Doreswamy to Lead Space Exploration Efforts for College of Engineering

By Anna Claire Toxey

Dr. Rajiv Doreswamy
Dr. Rajiv Doreswamy

The University of Alabama College of Engineering recently named Dr. Rajiv Doreswamy as director of space technology and engineering research. In this role, he will work across the College and other academic divisions to lead the development of a strategy and execution plan for the University in all areas of space exploration.

“We are pleased to have Dr. Doreswamy join us in this new role,” said Dr. Tim Haskew, the College’s associate dean for research and economic development. “He brings a wealth of experience from his previous positions and will provide invaluable insights and guidance as we seek to position the College of Engineering as a leader in space-related research.”

Doreswamy comes to UA after a 35-year career at NASA, where he held positions in design engineering and program and project management. He most recently led the Exploration and Transportation Development Office at NASA’s Marshall Space Flight Center in Huntsville, Alabama. In this role, he was responsible for managing the MSFC’s efforts in key human exploration focus areas, including Commercial Crew Launch Vehicle Systems, the Orion Launch Abort System and Cross Program Systems Integration, as well as providing systems engineering support to the Artemis program and developing the architecture for future exploration programs focusing on the moon and Mars.

“I am very excited to join the University and College of Engineering in this new role,” Doreswamy said. “UA can make a real difference in developing and advancing the technology to enable and improve our ability to live, work and learn in space. I am looking forward to working with great people to enhance UA’s capability, develop partnerships and help the University play a leading role in the future of space exploration.”

In 2021, Doreswamy served as the acting director of NASA’s Space Grant Program. Space Grant is NASA’s flagship STEM education program. With a budget of more than $60 million, it supports 52 consortia in all 50 states, D.C. and Puerto Rico. The program has over 1,000 affiliated institutions and provides practical, hands-on experience to students in the form of research grants, internships and fellowships.

Previously, he was the manager of the National Institute for Rocket Propulsion Systems at NASA’s Marshall Space Flight Center. In this role, he led a team of professionals that served as the NASA focal point for ensuring that the nation’s rocket propulsion industrial base has the skills, facilities and personnel to serve the nation’s needs for the design, development and research of rocket propulsion systems in the United States. He was also the deputy manager of Program Planning and Control for the Ares Projects Office. In addition to his time at NASA Field Centers, he spent five years at NASA headquarters and more than a year at NASA’s Deep Space Communication Complex in Canberra, Australia.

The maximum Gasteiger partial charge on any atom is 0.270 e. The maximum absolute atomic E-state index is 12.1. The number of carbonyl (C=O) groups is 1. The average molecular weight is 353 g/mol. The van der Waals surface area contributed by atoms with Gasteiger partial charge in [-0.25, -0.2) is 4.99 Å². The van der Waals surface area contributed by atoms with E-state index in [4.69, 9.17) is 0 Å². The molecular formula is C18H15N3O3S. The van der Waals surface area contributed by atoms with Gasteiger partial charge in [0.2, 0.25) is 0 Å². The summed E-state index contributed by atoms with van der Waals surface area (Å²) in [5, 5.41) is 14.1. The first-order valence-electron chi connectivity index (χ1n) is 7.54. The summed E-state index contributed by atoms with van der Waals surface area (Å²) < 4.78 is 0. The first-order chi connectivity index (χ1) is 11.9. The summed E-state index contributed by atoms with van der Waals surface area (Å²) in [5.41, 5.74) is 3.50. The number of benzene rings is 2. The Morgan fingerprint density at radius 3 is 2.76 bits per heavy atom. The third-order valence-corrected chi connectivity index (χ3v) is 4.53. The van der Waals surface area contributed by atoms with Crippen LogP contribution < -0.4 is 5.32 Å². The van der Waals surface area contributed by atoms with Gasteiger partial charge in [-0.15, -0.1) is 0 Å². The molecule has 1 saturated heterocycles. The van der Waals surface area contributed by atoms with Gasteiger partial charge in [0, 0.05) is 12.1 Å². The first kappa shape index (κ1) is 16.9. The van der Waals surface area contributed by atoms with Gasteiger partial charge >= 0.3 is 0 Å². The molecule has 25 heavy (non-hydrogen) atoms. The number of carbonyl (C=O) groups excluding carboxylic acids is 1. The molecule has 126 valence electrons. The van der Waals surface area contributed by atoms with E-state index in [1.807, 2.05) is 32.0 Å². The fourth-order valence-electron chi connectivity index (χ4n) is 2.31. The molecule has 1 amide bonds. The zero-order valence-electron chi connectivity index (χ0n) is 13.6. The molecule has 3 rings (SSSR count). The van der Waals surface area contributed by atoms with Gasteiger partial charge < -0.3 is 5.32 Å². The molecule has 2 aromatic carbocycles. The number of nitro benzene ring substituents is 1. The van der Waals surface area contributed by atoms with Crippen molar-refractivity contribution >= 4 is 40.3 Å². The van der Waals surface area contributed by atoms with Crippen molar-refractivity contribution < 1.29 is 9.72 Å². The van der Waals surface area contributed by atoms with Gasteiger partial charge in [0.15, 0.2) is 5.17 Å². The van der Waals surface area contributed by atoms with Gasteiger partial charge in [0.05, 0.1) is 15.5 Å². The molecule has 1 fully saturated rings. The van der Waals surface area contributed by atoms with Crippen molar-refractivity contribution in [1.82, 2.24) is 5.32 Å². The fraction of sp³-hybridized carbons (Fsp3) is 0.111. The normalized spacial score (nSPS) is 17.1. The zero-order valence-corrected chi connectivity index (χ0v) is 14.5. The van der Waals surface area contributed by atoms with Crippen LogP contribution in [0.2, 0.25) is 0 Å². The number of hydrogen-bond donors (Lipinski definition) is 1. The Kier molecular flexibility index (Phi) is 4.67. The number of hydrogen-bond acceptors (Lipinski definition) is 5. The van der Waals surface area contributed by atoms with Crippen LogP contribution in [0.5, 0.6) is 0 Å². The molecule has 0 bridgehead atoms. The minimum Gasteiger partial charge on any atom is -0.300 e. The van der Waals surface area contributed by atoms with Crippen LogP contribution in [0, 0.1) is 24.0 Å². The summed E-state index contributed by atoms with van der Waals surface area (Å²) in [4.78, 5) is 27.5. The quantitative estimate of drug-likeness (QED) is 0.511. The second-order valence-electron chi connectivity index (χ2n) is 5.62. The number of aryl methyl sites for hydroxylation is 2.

Doreswamy earned three degrees in electrical engineering. He holds a bachelor’s degree from the University of Florida, a master’s degree from Auburn University and a doctorate from The University of Alabama.

“Space exploration and the efforts to develop technology to enable space exploration will be key drivers for economic growth and improving quality of life, not just for the state but for the nation and the world,” Doreswamy said. “UA has the advantage of being close to a key center in Huntsville, which is rapidly becoming a center of focus in space exploration in both the government and commercial domains. Space can provide an opportunity to engage faculty and staff, attract graduate students, and develop new areas of research and service.”

In 1837, The University of Alabama became one of the first five universities in the nation to offer engineering classes. Today, UA’s College of Engineering has more than 5,200 students and more than 170 faculty. In recent years, students in the College have been named USA Today All-USA College Academic Team members, Goldwater, Hollings, Portz, Boren, Mitchell and Truman scholars.

Author: Anna Claire Toxey    /    Posted on: March 25, 2024    /    Posted in:   Faculty and Staff, Featured